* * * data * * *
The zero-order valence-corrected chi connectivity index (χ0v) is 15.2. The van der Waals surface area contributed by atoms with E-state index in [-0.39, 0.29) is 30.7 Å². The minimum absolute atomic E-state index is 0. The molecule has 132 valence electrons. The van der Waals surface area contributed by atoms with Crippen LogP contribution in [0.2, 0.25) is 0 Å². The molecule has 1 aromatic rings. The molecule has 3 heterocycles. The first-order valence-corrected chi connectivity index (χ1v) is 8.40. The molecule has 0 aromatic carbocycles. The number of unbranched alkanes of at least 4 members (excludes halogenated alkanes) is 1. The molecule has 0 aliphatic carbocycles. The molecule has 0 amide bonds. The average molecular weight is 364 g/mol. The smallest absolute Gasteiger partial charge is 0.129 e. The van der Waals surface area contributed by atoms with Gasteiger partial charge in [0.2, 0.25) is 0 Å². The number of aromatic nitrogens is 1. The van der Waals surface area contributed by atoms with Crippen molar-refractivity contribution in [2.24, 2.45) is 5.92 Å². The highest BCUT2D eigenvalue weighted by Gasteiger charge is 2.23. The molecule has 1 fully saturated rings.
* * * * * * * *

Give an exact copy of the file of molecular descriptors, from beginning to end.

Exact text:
The zero-order valence-corrected chi connectivity index (χ0v) is 15.2. The van der Waals surface area contributed by atoms with E-state index in [-0.39, 0.29) is 30.7 Å². The minimum absolute atomic E-state index is 0. The molecule has 132 valence electrons. The van der Waals surface area contributed by atoms with Crippen LogP contribution in [0.2, 0.25) is 0 Å². The molecule has 1 aromatic rings. The molecule has 3 heterocycles. The first-order valence-corrected chi connectivity index (χ1v) is 8.40. The molecule has 0 aromatic carbocycles. The number of unbranched alkanes of at least 4 members (excludes halogenated alkanes) is 1. The molecule has 0 aliphatic carbocycles. The molecule has 0 amide bonds. The average molecular weight is 364 g/mol. The smallest absolute Gasteiger partial charge is 0.129 e. The van der Waals surface area contributed by atoms with Gasteiger partial charge in [0.2, 0.25) is 0 Å². The number of aromatic nitrogens is 1. The van der Waals surface area contributed by atoms with Crippen molar-refractivity contribution in [2.24, 2.45) is 5.92 Å². The highest BCUT2D eigenvalue weighted by Gasteiger charge is 2.23. The molecule has 1 fully saturated rings.